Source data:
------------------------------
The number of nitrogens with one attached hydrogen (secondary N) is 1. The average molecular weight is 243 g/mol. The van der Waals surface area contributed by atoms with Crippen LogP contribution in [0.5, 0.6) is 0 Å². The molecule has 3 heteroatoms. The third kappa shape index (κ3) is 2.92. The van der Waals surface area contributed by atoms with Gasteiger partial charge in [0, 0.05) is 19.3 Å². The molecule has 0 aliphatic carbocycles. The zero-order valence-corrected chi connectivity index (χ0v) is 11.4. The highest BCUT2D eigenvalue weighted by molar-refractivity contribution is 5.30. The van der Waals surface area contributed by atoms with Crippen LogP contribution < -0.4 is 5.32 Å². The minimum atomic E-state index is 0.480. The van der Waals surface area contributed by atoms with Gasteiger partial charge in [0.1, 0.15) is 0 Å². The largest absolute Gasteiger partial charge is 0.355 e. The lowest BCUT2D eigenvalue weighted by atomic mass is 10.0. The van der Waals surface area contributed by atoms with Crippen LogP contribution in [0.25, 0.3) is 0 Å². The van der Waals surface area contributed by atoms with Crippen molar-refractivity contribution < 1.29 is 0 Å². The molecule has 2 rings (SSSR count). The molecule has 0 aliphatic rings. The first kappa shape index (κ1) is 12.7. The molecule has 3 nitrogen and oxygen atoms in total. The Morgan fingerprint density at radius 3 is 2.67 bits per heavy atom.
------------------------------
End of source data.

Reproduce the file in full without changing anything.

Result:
The number of nitrogens with one attached hydrogen (secondary N) is 1. The average molecular weight is 243 g/mol. The van der Waals surface area contributed by atoms with Crippen LogP contribution in [0.5, 0.6) is 0 Å². The molecule has 3 heteroatoms. The third kappa shape index (κ3) is 2.92. The van der Waals surface area contributed by atoms with Gasteiger partial charge in [0, 0.05) is 19.3 Å². The molecule has 0 aliphatic carbocycles. The zero-order valence-corrected chi connectivity index (χ0v) is 11.4. The highest BCUT2D eigenvalue weighted by molar-refractivity contribution is 5.30. The van der Waals surface area contributed by atoms with Crippen LogP contribution < -0.4 is 5.32 Å². The minimum atomic E-state index is 0.480. The van der Waals surface area contributed by atoms with Gasteiger partial charge in [0.1, 0.15) is 0 Å². The largest absolute Gasteiger partial charge is 0.355 e. The lowest BCUT2D eigenvalue weighted by atomic mass is 10.0. The van der Waals surface area contributed by atoms with Crippen LogP contribution in [0.25, 0.3) is 0 Å². The van der Waals surface area contributed by atoms with Crippen molar-refractivity contribution < 1.29 is 0 Å². The molecule has 2 rings (SSSR count). The molecule has 0 aliphatic rings. The first kappa shape index (κ1) is 12.7. The molecule has 3 nitrogen and oxygen atoms in total. The Morgan fingerprint density at radius 3 is 2.67 bits per heavy atom.